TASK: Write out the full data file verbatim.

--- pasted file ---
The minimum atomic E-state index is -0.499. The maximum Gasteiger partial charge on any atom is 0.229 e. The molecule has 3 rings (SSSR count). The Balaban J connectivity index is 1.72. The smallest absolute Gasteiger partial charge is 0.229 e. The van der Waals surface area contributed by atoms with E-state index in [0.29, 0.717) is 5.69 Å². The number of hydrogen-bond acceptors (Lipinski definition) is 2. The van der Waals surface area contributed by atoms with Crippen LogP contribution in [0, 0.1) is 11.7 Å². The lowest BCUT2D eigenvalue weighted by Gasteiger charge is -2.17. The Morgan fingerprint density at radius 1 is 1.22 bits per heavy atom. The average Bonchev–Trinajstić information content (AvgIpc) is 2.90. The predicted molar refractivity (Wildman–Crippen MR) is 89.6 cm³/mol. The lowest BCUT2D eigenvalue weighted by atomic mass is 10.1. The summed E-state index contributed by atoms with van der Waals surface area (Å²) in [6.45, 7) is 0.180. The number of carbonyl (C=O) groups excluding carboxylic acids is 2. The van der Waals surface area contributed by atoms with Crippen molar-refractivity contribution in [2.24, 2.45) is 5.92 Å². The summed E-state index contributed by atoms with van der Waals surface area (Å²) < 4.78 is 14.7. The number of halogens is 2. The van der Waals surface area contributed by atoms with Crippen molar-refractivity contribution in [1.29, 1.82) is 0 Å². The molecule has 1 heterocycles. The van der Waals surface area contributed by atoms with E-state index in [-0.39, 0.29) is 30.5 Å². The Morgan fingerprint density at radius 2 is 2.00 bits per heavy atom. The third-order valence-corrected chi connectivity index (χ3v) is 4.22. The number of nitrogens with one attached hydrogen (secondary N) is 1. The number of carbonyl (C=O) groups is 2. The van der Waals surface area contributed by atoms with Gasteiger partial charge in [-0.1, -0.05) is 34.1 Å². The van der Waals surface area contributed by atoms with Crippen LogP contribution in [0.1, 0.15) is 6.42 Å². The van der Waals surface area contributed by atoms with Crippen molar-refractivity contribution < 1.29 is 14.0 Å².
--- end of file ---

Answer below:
The minimum atomic E-state index is -0.499. The maximum Gasteiger partial charge on any atom is 0.229 e. The molecule has 3 rings (SSSR count). The Balaban J connectivity index is 1.72. The smallest absolute Gasteiger partial charge is 0.229 e. The van der Waals surface area contributed by atoms with E-state index in [0.29, 0.717) is 5.69 Å². The number of hydrogen-bond acceptors (Lipinski definition) is 2. The van der Waals surface area contributed by atoms with Crippen LogP contribution in [0, 0.1) is 11.7 Å². The lowest BCUT2D eigenvalue weighted by Gasteiger charge is -2.17. The Morgan fingerprint density at radius 1 is 1.22 bits per heavy atom. The average Bonchev–Trinajstić information content (AvgIpc) is 2.90. The predicted molar refractivity (Wildman–Crippen MR) is 89.6 cm³/mol. The lowest BCUT2D eigenvalue weighted by atomic mass is 10.1. The summed E-state index contributed by atoms with van der Waals surface area (Å²) in [6.45, 7) is 0.180. The number of carbonyl (C=O) groups excluding carboxylic acids is 2. The van der Waals surface area contributed by atoms with Crippen molar-refractivity contribution in [2.24, 2.45) is 5.92 Å². The summed E-state index contributed by atoms with van der Waals surface area (Å²) < 4.78 is 14.7. The number of halogens is 2. The van der Waals surface area contributed by atoms with Crippen molar-refractivity contribution in [1.29, 1.82) is 0 Å². The molecule has 1 heterocycles. The van der Waals surface area contributed by atoms with E-state index in [-0.39, 0.29) is 30.5 Å². The Morgan fingerprint density at radius 2 is 2.00 bits per heavy atom. The third-order valence-corrected chi connectivity index (χ3v) is 4.22. The number of nitrogens with one attached hydrogen (secondary N) is 1. The number of carbonyl (C=O) groups is 2. The van der Waals surface area contributed by atoms with Gasteiger partial charge in [-0.1, -0.05) is 34.1 Å². The van der Waals surface area contributed by atoms with Crippen LogP contribution in [0.1, 0.15) is 6.42 Å². The van der Waals surface area contributed by atoms with Crippen molar-refractivity contribution < 1.29 is 14.0 Å².